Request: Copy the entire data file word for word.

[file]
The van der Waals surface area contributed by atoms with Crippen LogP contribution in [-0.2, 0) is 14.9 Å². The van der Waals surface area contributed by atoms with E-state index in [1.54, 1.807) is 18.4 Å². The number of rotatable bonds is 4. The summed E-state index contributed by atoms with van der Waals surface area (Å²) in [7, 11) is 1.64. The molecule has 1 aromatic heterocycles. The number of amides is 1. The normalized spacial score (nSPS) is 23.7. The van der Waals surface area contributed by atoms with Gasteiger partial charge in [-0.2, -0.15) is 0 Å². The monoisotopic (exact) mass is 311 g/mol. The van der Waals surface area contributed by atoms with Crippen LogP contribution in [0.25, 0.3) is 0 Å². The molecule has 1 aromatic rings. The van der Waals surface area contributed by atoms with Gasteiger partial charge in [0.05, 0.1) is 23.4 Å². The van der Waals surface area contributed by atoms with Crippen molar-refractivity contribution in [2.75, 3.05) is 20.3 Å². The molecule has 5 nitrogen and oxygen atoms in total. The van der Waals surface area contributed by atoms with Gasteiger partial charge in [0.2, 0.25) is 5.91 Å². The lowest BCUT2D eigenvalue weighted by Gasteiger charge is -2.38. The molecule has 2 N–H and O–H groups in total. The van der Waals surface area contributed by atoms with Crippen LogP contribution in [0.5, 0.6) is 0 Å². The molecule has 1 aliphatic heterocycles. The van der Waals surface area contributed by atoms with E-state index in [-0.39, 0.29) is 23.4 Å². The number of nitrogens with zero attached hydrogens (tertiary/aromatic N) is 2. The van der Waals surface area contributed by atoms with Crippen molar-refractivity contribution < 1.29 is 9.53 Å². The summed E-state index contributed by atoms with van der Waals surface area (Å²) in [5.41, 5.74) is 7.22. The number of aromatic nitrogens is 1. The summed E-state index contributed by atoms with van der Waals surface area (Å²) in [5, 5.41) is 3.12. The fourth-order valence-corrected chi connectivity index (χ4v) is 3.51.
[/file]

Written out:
The van der Waals surface area contributed by atoms with Crippen LogP contribution in [-0.2, 0) is 14.9 Å². The van der Waals surface area contributed by atoms with E-state index in [1.54, 1.807) is 18.4 Å². The number of rotatable bonds is 4. The summed E-state index contributed by atoms with van der Waals surface area (Å²) in [7, 11) is 1.64. The molecule has 1 aromatic heterocycles. The number of amides is 1. The normalized spacial score (nSPS) is 23.7. The van der Waals surface area contributed by atoms with Gasteiger partial charge in [-0.2, -0.15) is 0 Å². The monoisotopic (exact) mass is 311 g/mol. The van der Waals surface area contributed by atoms with Crippen LogP contribution in [0.25, 0.3) is 0 Å². The molecule has 1 aromatic rings. The van der Waals surface area contributed by atoms with Gasteiger partial charge in [0.05, 0.1) is 23.4 Å². The van der Waals surface area contributed by atoms with Crippen molar-refractivity contribution in [2.75, 3.05) is 20.3 Å². The molecule has 5 nitrogen and oxygen atoms in total. The van der Waals surface area contributed by atoms with Gasteiger partial charge in [0.2, 0.25) is 5.91 Å². The lowest BCUT2D eigenvalue weighted by Gasteiger charge is -2.38. The molecule has 2 N–H and O–H groups in total. The van der Waals surface area contributed by atoms with Crippen LogP contribution in [0.5, 0.6) is 0 Å². The molecule has 1 aliphatic heterocycles. The van der Waals surface area contributed by atoms with E-state index in [-0.39, 0.29) is 23.4 Å². The number of nitrogens with zero attached hydrogens (tertiary/aromatic N) is 2. The van der Waals surface area contributed by atoms with Crippen molar-refractivity contribution < 1.29 is 9.53 Å². The summed E-state index contributed by atoms with van der Waals surface area (Å²) in [5.41, 5.74) is 7.22. The number of aromatic nitrogens is 1. The summed E-state index contributed by atoms with van der Waals surface area (Å²) in [5, 5.41) is 3.12. The fourth-order valence-corrected chi connectivity index (χ4v) is 3.51.